Times sure have changed. Merely a generation ago, people only made phone calls from a landline and there was no email, just the good old postman. When sportsmen headed into the bush, they carried a map and compass. In case of emergency, they had matches and maybe a flare.
Nowadays many sportsmen won’t leave the truck without a GPS, iPhone and video camera. These technological tools have their benefits but only so long as they have power. Relying solely on a GPS with limited battery life is a dangerous proposition. Enter the ever-increasing popularity of the portable solar panel.
As solar technologies continue to improve, both products and prices are shrinking. Manufacturers today are producing affordable, portable solar power units so small and lightweight you’ll forget you’re carrying one with you. That is until your iPod dies and you have to harvest some of the sun’s rays to power the next round of Mumford and Sons.
The portable solar panel is a relatively new technology to outdoors enthusiasts. It’s not like you can ask your “old man” which model he used to carry back in the day. The problem with taking electronics in the field is they run out of electricity. A portable solar panel are the answer.
For backcountry campers, hunters, hikers, fishermen and more, portable solar panels provide an opportunity to recharge electrical devices that would otherwise be dead-weight. Solar panels aren’t just for the backcountry. Having a way to charge simple necessities, like a cell phone, during an emergency situation without power is an intelligent precaution. Deciding which portable solar panel is right for you depends on your intended use.
If you intend to use your solar panel in backcountry hiking situations, then size and weight are important factors. Don’t doubt for a second that ounces don’t matter. For emergency charging at home or in a situation like car camping, you might choose to reap the rewards of a larger unit.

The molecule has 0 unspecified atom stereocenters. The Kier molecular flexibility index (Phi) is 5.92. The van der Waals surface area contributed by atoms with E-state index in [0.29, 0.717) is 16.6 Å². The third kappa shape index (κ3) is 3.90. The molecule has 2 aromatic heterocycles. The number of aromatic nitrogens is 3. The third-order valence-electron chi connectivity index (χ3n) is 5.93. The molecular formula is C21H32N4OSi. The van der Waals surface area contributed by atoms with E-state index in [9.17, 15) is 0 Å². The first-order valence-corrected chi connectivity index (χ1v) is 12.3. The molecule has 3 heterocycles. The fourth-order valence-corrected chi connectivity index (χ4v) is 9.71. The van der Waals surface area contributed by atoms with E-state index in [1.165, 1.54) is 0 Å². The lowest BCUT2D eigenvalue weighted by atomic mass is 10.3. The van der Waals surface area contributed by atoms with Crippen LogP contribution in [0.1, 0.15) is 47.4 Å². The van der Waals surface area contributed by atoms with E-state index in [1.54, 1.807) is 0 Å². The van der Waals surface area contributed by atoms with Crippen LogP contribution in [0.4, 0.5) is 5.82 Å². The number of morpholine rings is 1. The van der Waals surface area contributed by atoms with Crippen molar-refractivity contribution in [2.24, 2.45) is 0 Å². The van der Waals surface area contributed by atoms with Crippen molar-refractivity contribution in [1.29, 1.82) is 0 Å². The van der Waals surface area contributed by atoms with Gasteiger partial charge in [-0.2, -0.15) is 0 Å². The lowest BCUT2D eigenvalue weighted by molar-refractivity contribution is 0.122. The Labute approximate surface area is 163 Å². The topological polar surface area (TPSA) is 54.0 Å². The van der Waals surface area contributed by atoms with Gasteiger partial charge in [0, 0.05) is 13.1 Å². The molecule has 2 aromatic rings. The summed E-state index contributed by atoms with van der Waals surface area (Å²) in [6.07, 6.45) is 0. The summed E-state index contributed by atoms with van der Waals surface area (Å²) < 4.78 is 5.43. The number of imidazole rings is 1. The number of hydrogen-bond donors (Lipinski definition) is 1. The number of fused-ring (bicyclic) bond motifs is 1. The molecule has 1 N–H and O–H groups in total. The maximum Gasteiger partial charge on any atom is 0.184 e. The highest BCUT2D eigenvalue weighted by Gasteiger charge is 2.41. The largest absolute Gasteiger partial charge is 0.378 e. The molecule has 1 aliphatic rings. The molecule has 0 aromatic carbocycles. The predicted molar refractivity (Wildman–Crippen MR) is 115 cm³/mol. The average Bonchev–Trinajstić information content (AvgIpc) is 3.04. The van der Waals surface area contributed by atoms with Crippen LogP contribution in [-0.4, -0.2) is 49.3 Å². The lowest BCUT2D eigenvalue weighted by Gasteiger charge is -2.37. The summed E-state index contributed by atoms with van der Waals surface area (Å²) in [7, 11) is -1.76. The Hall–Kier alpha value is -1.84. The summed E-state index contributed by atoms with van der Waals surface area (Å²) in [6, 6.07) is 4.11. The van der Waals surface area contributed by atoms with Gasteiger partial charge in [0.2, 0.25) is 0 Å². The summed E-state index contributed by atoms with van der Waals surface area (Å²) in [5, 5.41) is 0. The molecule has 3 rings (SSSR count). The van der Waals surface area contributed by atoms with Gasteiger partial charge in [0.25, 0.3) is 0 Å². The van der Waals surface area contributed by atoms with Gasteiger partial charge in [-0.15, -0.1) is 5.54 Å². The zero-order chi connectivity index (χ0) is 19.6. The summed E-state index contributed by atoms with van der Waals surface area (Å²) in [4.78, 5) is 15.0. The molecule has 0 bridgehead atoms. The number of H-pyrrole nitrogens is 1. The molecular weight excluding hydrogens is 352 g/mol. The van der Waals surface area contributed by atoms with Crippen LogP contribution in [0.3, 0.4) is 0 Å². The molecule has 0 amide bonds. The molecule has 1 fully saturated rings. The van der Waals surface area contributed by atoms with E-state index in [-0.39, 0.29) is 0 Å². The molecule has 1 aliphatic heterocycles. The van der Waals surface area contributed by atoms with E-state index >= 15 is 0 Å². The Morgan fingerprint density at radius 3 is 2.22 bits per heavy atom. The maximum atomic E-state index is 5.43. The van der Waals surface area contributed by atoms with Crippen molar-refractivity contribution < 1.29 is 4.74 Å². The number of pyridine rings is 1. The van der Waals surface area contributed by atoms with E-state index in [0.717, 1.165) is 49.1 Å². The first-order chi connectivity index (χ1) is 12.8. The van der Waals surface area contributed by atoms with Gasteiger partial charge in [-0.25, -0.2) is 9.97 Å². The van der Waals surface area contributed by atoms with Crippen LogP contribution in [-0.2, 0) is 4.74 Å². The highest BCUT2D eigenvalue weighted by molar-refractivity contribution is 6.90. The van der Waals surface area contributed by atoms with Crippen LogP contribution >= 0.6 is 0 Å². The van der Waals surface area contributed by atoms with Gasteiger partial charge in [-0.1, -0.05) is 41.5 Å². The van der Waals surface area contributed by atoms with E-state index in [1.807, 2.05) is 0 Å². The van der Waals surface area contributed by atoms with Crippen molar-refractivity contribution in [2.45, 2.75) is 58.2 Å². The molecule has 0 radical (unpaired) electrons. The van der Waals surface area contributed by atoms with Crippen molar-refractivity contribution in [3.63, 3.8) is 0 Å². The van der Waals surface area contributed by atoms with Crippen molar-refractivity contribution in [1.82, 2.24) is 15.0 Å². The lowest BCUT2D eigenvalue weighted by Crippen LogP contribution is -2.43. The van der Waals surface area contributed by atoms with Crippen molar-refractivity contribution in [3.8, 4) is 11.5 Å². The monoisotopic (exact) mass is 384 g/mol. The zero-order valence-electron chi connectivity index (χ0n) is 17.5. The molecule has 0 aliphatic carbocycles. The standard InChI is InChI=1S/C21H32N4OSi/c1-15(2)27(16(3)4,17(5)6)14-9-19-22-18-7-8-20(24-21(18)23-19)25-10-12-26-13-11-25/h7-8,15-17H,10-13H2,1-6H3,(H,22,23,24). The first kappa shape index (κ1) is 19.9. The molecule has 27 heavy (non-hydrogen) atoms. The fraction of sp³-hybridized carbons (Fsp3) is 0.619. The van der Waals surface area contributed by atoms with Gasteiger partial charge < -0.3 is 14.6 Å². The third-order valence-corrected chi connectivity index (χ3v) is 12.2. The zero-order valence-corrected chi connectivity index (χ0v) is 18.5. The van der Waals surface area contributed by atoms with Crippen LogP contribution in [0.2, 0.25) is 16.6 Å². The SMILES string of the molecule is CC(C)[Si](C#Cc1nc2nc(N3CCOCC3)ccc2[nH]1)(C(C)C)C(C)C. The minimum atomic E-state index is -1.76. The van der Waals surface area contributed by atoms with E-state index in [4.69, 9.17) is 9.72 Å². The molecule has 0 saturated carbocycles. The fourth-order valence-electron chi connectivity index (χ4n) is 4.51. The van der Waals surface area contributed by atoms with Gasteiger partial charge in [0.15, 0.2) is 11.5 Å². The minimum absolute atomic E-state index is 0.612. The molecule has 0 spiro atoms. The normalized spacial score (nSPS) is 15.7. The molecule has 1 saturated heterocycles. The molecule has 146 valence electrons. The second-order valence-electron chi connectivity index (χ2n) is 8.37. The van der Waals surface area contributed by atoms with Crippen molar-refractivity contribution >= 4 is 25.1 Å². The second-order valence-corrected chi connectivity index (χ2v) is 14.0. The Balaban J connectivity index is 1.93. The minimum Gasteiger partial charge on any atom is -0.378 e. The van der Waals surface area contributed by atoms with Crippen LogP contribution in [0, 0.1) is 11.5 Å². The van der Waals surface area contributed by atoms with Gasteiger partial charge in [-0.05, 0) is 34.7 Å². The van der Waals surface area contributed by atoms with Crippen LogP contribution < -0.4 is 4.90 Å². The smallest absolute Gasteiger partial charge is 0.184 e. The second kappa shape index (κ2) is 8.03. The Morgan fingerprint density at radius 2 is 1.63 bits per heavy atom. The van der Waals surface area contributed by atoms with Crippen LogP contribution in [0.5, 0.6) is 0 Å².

Accidents happen. While you don’t intend to leave your solar panel out during a monsoon or drop it on some rocks, you might. You need a tough unit to hold up over time Solid construction is worth a few extra ounces of weight.
The reason you buy a solar panel charger is to juice up your devices when you need them, so you want a unit capable of charging fast. There are two types of chargers. Direct charge takes solar and pushes power into your device. A reserve battery unit stores power that is used to charge devices, giving you the option of charging in the dark. Some units have both capabilities.
There are many different models on the market today, and most of which, if you don’t beat them with a hammer, drop them off a cliff or send them to the bottom of a lake will do what they are built to do rather well. I struggle with the idea of technology becoming increasingly intertwined with time spent outdoors but I’m afraid it is only going to get worse. So if you are going to carry devices, you might as well have a good solar charger. One of these would make a good Christmas present for the outdoors enthusiast in your life.